Clam Pass dredging ushers in slow-motion race against time

A dredger has begun digging sand out of Clam Pass in North Naples in a slow-motion race against time to save a dying mangrove forest.

Heavy winter rains and poor tidal flushing at the mouth of the choked off pass have flooded patches of mangroves that grow below the Pelican Bay neighborhood’s high-rise condos, causing an 8-acre die-off. More mangroves are showing signs of stress, biologist Tim Hall said. He said the die-off might not be over.

“We don’t know yet,” Hall said. “It’s too early to tell whether we’ve hit the bottom of that downward slide.”

Hall, representing a Pelican Bay taxing district, has been trying to get a Clam Pass dredging permit from the U.S. Corps of Engineers for almost two years. The review faced hurdles with endangered species like the smalltooth sawfish and red knot.

Besides that, dredging at Clam Pass has generated intense public scrutiny over its effect on sea grass beds and boating access between the Gulf of Mexico and the Seagate neighborhood and a county kayak and canoe launch.

Reviewers signed off on the 10-year permit — Hall called it a compromise over the extent of dredging and what estuary conditions would trigger new dredging — and Collier County commissioners declared an emergency to speed up the hiring of the dredger.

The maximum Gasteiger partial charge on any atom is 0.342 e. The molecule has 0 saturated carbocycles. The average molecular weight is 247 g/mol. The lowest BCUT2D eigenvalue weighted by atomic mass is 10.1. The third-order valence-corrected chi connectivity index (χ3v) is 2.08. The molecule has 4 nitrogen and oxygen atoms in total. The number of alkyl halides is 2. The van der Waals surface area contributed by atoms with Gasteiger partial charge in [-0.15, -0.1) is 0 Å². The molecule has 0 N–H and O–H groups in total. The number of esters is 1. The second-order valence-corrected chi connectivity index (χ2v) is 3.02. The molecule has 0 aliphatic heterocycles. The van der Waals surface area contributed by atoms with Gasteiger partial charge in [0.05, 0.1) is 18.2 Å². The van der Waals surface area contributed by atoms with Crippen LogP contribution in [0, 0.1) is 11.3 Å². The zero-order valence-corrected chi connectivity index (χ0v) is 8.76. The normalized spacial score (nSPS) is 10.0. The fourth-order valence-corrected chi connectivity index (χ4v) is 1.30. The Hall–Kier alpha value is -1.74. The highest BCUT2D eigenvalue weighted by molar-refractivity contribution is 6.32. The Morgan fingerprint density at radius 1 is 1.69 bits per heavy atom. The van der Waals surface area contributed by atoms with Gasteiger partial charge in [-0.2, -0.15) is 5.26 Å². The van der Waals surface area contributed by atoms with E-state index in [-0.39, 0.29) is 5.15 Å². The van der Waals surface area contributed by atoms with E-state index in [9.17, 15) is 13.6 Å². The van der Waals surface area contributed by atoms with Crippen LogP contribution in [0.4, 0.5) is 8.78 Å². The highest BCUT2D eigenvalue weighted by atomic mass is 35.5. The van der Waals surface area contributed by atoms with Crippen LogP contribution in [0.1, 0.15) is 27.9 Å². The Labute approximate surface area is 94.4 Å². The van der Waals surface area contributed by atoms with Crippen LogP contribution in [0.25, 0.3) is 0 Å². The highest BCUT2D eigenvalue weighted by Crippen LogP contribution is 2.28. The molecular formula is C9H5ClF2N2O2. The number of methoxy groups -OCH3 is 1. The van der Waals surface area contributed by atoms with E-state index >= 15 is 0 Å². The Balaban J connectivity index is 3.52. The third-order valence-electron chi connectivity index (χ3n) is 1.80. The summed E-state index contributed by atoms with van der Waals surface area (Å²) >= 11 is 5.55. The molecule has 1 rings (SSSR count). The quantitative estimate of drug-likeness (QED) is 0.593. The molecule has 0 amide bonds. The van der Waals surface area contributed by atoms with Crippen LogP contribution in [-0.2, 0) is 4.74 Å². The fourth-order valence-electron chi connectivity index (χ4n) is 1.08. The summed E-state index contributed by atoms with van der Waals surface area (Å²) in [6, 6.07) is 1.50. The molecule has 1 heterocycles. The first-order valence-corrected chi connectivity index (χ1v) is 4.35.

Work has been going on for about a week, and is on schedule to be completed by the end of the month and the official start of sea turtle nesting season.

“The weather’s been good and he’s made very good progress,” said Neil Dorrill, director of the Pelican Bay Services Division, the arm of county government overseeing the dredging.

A mangrove die-off grew to 50 acres in the Clam Bay estuary before a 1998 dredging project restored flows to the forest. Crews were back at work at Clam Pass in 2002, 2007 and 2013 — another emergency dredging to reopen the pass.

Collier County was working to get a new 10-year dredging permit at the time, but frustrated county commissioners put that on hold to focus on an emergency permit and transferred authority for Clam Pass to the Pelican Bay taxing district.

The emergency dredging in 2013, by design, did not remove all the sand from interior portions of the pass, accelerating shoaling that has caused the new emergency.

Both emergencies triggered impromptu volunteer brigades of beachgoers to take turns shoveling a path from the Gulf of Mexico to the back bays of Clam Pass.

Collier County plans to close its Clam Pass Park in North Naples on Wednesday and Thursday because of construction traffic related to a Clam Pass dredging project. The park’s boardwalk will be open but access to the beach from the boardwalk will be closed. The park’s canoe and kayak launch also will be closed.

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